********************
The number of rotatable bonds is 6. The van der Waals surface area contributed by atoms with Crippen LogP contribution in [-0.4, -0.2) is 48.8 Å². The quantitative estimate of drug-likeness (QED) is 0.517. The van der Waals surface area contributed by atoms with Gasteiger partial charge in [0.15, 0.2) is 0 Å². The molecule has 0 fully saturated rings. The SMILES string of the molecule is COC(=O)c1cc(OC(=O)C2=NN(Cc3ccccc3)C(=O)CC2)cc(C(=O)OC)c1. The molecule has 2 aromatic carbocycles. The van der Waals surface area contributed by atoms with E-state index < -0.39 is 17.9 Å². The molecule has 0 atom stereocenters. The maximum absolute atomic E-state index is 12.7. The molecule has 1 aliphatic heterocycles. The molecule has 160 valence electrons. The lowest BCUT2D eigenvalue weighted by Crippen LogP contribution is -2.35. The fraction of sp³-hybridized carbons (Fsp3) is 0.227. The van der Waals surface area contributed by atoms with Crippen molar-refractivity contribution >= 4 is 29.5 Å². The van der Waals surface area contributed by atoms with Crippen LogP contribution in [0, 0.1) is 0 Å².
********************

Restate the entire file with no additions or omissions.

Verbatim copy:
The number of rotatable bonds is 6. The van der Waals surface area contributed by atoms with Crippen LogP contribution in [-0.4, -0.2) is 48.8 Å². The quantitative estimate of drug-likeness (QED) is 0.517. The van der Waals surface area contributed by atoms with Gasteiger partial charge in [0.15, 0.2) is 0 Å². The molecule has 0 fully saturated rings. The SMILES string of the molecule is COC(=O)c1cc(OC(=O)C2=NN(Cc3ccccc3)C(=O)CC2)cc(C(=O)OC)c1. The molecule has 2 aromatic carbocycles. The van der Waals surface area contributed by atoms with E-state index < -0.39 is 17.9 Å². The molecule has 0 atom stereocenters. The maximum absolute atomic E-state index is 12.7. The molecule has 1 aliphatic heterocycles. The molecule has 160 valence electrons. The lowest BCUT2D eigenvalue weighted by Crippen LogP contribution is -2.35. The fraction of sp³-hybridized carbons (Fsp3) is 0.227. The van der Waals surface area contributed by atoms with Crippen molar-refractivity contribution >= 4 is 29.5 Å². The van der Waals surface area contributed by atoms with Crippen LogP contribution in [0, 0.1) is 0 Å².